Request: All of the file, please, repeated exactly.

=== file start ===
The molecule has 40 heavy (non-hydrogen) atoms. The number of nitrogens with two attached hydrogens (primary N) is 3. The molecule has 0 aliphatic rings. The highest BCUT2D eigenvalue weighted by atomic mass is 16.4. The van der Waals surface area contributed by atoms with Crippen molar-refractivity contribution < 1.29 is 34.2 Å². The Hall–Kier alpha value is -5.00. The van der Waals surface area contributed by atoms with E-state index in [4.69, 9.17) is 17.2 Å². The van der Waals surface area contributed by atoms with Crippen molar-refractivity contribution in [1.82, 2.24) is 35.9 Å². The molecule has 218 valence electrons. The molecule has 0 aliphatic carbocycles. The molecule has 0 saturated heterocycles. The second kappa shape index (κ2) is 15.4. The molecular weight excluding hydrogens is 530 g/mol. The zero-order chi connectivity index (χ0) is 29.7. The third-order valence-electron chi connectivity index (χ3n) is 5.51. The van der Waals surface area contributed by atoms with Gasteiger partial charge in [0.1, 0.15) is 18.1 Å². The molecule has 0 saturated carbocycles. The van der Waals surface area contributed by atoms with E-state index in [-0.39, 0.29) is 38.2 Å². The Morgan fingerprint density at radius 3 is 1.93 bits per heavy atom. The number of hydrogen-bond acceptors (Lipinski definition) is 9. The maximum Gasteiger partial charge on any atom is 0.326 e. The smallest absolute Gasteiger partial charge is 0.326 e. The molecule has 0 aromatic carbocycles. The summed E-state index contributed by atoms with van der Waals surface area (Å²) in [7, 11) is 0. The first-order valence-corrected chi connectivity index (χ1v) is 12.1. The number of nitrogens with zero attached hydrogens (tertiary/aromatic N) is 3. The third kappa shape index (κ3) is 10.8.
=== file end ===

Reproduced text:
The molecule has 40 heavy (non-hydrogen) atoms. The number of nitrogens with two attached hydrogens (primary N) is 3. The molecule has 0 aliphatic rings. The highest BCUT2D eigenvalue weighted by atomic mass is 16.4. The van der Waals surface area contributed by atoms with Crippen molar-refractivity contribution < 1.29 is 34.2 Å². The Hall–Kier alpha value is -5.00. The van der Waals surface area contributed by atoms with E-state index in [4.69, 9.17) is 17.2 Å². The van der Waals surface area contributed by atoms with Crippen molar-refractivity contribution in [1.82, 2.24) is 35.9 Å². The molecule has 218 valence electrons. The molecule has 0 aliphatic carbocycles. The molecule has 0 saturated heterocycles. The second kappa shape index (κ2) is 15.4. The molecular weight excluding hydrogens is 530 g/mol. The zero-order chi connectivity index (χ0) is 29.7. The third-order valence-electron chi connectivity index (χ3n) is 5.51. The van der Waals surface area contributed by atoms with Gasteiger partial charge in [0.1, 0.15) is 18.1 Å². The molecule has 0 saturated carbocycles. The van der Waals surface area contributed by atoms with E-state index in [-0.39, 0.29) is 38.2 Å². The Morgan fingerprint density at radius 3 is 1.93 bits per heavy atom. The number of hydrogen-bond acceptors (Lipinski definition) is 9. The maximum Gasteiger partial charge on any atom is 0.326 e. The smallest absolute Gasteiger partial charge is 0.326 e. The molecule has 0 aromatic carbocycles. The summed E-state index contributed by atoms with van der Waals surface area (Å²) in [7, 11) is 0. The first-order valence-corrected chi connectivity index (χ1v) is 12.1. The number of nitrogens with zero attached hydrogens (tertiary/aromatic N) is 3. The third kappa shape index (κ3) is 10.8.